How Much Should A Healthy Cat Weigh?
Updated: Oct 25
Some owners are shocked when they take their cats to the vet and find out that the cat they thought was a perfect weight is actually a little too plump. As cats have made the transition from pest-controlling hunters to pampered pets, it's become more common to see cats that are overweight. Many people aren’t really sure what a cat looks like at a healthy weight.
If you’re concerned that your cat might be getting a little too “fluffy”, keep reading. We have tips for understanding your cat’s body condition, ideas for exercise, and tricks for handling a voracious speed eater.
How Much Should A Cat Weigh?
If you do a quick Google search, the answer is 10 lbs. This is true for most cats, but a lot depends on your cat’s breed and build. Some breeds are naturally petite like the Singapura, weighing in at 5 lbs. On the opposite end of the scale is the Maine Coon, which can reach a staggering 25 lbs. Your average mixed breed house cat can be at any end of the spectrum, depending on the mix of genes. Your best bet for finding out what your cat should weigh is to consult your veterinarian.
Why Is A Cat’s Weight Important?
Chonky cats are all over TikTok and Instagram. While their antics may be funny, the consequences to their health are no laughing matter.
Overweight and obese cats are more likely to develop diseases like diabetes and cardiac disease.
The extra weight on their joints causes extra wear and tear that can lead to an early onset of arthritis.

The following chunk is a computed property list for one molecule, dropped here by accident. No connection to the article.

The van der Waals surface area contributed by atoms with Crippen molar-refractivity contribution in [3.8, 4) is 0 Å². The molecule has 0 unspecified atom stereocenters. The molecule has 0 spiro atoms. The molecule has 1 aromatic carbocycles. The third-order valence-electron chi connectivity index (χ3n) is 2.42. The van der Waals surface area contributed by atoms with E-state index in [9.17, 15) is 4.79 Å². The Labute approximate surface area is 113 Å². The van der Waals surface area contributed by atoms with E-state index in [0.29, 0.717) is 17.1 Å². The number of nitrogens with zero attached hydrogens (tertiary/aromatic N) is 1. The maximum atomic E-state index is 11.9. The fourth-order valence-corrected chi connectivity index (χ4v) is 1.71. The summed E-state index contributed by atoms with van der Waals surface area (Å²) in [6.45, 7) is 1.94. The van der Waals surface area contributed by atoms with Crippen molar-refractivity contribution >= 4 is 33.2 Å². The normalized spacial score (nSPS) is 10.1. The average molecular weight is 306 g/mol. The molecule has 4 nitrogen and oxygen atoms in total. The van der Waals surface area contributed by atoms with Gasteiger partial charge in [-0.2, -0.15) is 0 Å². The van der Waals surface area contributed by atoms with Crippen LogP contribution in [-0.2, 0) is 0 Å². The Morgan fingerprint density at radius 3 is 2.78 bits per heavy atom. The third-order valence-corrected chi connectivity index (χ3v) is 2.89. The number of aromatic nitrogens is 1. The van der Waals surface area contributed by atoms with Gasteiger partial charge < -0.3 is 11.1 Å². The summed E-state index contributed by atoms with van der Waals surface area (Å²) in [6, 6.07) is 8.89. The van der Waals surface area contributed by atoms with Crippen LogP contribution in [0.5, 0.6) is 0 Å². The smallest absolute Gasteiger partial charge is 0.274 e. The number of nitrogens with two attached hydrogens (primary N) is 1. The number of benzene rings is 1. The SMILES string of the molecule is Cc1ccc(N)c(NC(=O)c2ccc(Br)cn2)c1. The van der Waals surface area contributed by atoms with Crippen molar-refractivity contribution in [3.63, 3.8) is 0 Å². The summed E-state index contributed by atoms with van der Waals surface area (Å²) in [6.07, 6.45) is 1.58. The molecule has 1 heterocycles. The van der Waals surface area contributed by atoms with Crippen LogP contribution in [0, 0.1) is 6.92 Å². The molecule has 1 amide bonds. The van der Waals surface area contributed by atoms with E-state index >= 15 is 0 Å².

Painful conditions like bladder stones, which can lead to dangerous blockages are more common in overweight and obese cats.
If your cat needs to go under anesthesia, they are at greater risk of complications
If your overweight cat gets sick and won’t eat, hepatic lipidosis is more likely to occur. This is also called fatty liver disease and is a condition in which fat cells accumulate within the liver, making it unable to function.
What Is Body Condition?
Body condition is a tool used to determine if an animal is at a healthy weight. This is actually a better indication of if your cat is in good shape than the number on the scale. The scale ranges from 1-9 with 1 being dangerously underweight and 9 being dangerously obese.
Some healthy weight indicators include:
Feeling your cat’s ribs with gentle pressure
Ribs aren’t too prominent or notcieable
Viewing from above their body, they have an obvious tapered look to the waist
A slight belly on your cat is fine. It’s called the primordial pouch and is very common. Of course, to be certain of your cat’s body condition, consult your veterinarian.
How To Exercise A Cat
Like most of us, cats can benefit from having more movement in their daily lives. This is easier than you think. There are plenty of ways to encourage your cat to stretch his legs.
Interactive play will get your cat up and moving. Teaser toys are great toys for engaging your cat. You can even make your own. Take a dowel rod, some twine, and some feathers, and you’re good to go! Teaser toys engage the hunting instinct and encourage your cat to stalk, pounce, and grab at the toy at the end of the string.